Know Your RIGHTS and be prepared - Technical Legal Documents

THERE are a number of documents that must be available when the property is offered for sale. These provide the buyer with all the technical and legal details they will need to know about the property.

The documents you need to see are:

  • Contract for the Sale of residential property:

    A seller must have a draft contract for the sale of residential property ready when a property is first offered for sale.

    The seller or their solicitor can prepare the draft. Section 11 of the Civil Law (Sale of Residential Property) ACT 2003 described conditions that must be included in this contract and will be implied in the contract even if not stated.

  • Crown Lease:

    Sets out the conditions upon which the land is held and how that land may be used - for example, residential, rural or commercial use.

  • Certificate of Title:

    Sets out who the legal owner of the property is and in what manner they hold the land -for example, as a joint tenant with another person. It will also indicate whether anyone other than the registered owners claim an interest in the property.

  • Copy of any encumbrance shown on the Certificate of Title:

    Shows the details of any caveats or restrictive covenants over the land. A statement about any encumbrance not shown on the Certificate of Title: This gives details of any unregistered mortgage or other unregistered encumbrances.

  • Asbestos Advice:

    Owners and occupiers of premises (including people renting or leasing who have an obligation to repair and maintain the premises) need to give tenants and prospective tenants, prospective buyers, tradespeople and maintenance workers, written information on what they know about asbestos at the premises.

  • Deposited Plan:

    Will show the plan of the land and any easements on the land. An easement is a defined area over which another person or organisation has permanent access rights. An easement normally takes in the land above and adjacent to electricity cables, water and sewage pipes. An easement cannot usually be built over or under. So the location of easement will affect the position where a home, garage or extension can be erected.

  • Building Conveyancing Inquiry:

    Conducted by the ACT Planning and Land Authority and will provide copies of the certificate of occupancy, survey certificate, approved building plans, drainage plan and building file summary sheet.

  • Lease Conveyancing Inquiry:

    Conducted by the ACT Planning and Land Authority and will provide information, if any exists for the property, about heritage listing, outstanding rent under the crown lease, development application affecting the property, breach of the crown lease, any orders issued against the property, the compliance certificate (compliance with provisions of crown lease. applications for dual occupancy, and a contaminated land search.

  • Energy Efficiency Rating Statement:

    Gives details about the energy efficiency of a property.

  • Building and Compliance Inspection Report:

    Provides details about the structural soundness of a property and information about whether structures on the land have been approved under the relevant legislation.

  • Pest Inspection Report:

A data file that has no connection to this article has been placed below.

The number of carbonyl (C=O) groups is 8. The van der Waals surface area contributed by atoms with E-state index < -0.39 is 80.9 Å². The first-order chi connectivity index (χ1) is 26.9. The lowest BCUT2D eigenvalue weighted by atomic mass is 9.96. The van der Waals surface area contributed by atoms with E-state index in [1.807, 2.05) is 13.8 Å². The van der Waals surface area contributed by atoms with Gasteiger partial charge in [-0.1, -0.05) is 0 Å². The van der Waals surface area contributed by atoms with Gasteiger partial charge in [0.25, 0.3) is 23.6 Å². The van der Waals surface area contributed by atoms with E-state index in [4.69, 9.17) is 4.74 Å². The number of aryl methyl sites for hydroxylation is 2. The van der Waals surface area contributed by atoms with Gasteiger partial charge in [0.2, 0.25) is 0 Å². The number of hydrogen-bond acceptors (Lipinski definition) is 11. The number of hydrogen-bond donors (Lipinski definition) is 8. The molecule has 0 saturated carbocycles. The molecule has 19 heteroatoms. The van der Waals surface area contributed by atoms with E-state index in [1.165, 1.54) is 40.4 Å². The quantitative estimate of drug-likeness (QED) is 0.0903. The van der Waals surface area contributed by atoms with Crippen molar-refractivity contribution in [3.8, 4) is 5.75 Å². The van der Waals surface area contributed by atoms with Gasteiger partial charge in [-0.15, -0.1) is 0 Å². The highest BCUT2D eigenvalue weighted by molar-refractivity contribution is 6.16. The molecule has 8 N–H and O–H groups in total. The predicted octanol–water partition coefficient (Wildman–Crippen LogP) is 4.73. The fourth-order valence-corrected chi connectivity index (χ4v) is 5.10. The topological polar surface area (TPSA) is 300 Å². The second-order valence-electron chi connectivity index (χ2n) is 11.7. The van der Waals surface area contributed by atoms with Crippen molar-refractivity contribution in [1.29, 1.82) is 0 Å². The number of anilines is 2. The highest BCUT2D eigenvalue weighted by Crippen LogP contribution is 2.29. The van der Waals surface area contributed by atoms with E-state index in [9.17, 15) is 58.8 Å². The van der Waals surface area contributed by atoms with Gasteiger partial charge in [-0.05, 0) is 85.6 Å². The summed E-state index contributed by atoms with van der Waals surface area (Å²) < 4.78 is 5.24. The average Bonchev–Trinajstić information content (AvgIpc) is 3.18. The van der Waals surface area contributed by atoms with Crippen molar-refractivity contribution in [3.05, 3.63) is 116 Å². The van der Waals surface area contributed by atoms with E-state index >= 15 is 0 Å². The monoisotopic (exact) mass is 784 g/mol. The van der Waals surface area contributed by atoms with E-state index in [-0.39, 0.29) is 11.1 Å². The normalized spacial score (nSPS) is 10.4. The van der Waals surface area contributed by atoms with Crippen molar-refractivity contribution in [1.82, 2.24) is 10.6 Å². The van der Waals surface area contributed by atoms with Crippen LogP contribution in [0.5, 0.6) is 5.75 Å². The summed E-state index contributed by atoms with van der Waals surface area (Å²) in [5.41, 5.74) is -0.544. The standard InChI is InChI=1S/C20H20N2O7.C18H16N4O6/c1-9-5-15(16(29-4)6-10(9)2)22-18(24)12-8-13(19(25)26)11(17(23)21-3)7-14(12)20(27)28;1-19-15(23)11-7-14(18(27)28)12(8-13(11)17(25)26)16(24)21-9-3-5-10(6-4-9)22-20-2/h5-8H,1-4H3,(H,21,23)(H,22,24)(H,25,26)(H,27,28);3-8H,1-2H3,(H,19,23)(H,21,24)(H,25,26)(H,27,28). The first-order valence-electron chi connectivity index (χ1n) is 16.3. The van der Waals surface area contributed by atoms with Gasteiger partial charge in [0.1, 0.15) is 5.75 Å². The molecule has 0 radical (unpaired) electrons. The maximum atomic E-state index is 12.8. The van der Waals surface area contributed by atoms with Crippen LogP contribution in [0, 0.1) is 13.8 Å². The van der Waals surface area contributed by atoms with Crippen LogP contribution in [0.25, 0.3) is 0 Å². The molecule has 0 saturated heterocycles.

Provides details of any termite or other pest infestation.

  • A Copy of the Units Plan or proposed units' plan:

    Applies only to unit title property and shows the plan of the unit and the common property within the unit development.

  • A Copy of the Minutes of Meetings of the Owners' Corporation and Executive Committee for the last two years

    Is required for a multi-storey units instead of a building conveyancing.

  • Section 75 Certificate: Inquiry, building and compliance inspection report and pest inspection report:

    Issued by the body corporate for a unit to provide information about any outstanding levies for the unit insurance details, resolutions that affect the proportionate contributions for the unit and a copy of the articles for the body corporate.

ACT Property Laws

THE best way to ensure you know your rights and obligations when buying a home is to find out more about the laws that govern the Canberra market.

  • Civil Law (Sale of Residential Property) Act 2003:

    This act applies to all residential real estate sales in the ACT, whether they are undertaken by private sellers or through real estate agents.

    The act offers protection for buyers by setting down clear disclosure requirements for sellers and agents when a property is offered for sale.

    A seller must provide reports about the physical condition and special provisions that apply to the property.

    This will detail the particular conditions that the seller wants to apply to the transaction.

    By having this knowledge when properties are inspected, prospective buyers can quickly make an offer for the property and sellers can obtain the benefit and convenience of a rapid sale.

  • Agents Act 2003

    This act requires all real estate personnel in the ACT to be of good character, to possess prescribed competencies and qualifications and to conduct themselves professionally and ethically at all times.

    These laws are a source of protection for you as a real estate buyer but your greatest protection is your awareness of your own circumstances and discipline to make realistic and honest decisions.

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